5. After page A has fully loaded, and page B in the iframe has loaded, JavaScript code in page A can call the GetData() function in page B through the iframe element:  bframe.window.GetData(mycallback)

Believe it or not, this works. Domain lowering allows JavaScript to call between A and B, and the fact that B is served from two.foo.com allows the XHR request implemented in B to access two.foo.com.

Here Be Pixies.  (Try Not To Piss Them Off)

The path through this murky realm is neither straight nor wide.  If you take liberties or shortcuts with this recipe, be careful to test your code thoroughly on multiple browsers.  Chances are high that any deviation will lead to failure on one of the browsers.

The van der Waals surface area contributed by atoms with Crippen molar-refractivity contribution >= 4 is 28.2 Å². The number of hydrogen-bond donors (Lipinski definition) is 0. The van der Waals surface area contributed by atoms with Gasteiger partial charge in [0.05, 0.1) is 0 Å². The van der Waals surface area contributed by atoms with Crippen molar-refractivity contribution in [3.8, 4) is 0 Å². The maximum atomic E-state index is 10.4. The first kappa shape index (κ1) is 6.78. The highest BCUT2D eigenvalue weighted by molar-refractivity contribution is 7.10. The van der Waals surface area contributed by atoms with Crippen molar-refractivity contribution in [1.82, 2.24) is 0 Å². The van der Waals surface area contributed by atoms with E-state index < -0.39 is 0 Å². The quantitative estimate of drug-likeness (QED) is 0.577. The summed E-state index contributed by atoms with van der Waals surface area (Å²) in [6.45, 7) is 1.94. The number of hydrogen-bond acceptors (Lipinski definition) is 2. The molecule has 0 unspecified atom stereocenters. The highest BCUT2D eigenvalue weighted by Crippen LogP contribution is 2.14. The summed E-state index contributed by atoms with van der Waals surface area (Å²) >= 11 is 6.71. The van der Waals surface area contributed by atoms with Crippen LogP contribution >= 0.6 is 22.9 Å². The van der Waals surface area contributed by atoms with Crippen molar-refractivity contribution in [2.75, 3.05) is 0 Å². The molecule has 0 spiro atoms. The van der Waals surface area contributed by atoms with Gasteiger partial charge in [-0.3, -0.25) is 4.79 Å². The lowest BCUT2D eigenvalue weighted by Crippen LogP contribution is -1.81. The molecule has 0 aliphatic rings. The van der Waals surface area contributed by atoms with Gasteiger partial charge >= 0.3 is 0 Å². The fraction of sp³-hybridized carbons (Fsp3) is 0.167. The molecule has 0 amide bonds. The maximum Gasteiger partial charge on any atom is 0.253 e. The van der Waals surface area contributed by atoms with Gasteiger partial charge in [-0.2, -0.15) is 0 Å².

IE is fairly flexible in this area.  You don't actually have to implement the GetData function in the B page.  You can just construct in the A context an XHR object type from the B context and use it directly in the A context.  ( var xhr = new bframe.window.XMLHttpRequest() )  For IE, the B page need only lower the domain to foo.com.  After that, all the driving can be done from A.

Firefox is more particular about this technique.  Firefox will allow you to construct an instance of the B XHR in the context of A, but you'll get access denied or weirder errors when you try to call the methods of the B XHR from the context of A.  Firefox gets confused when you call native object methods across these convoluted domain bridges, but calling JavaScript functions and methods works fine on either side of the context boundary.  Once the JavaScript call context gets from A to B, then the native object method calls will work.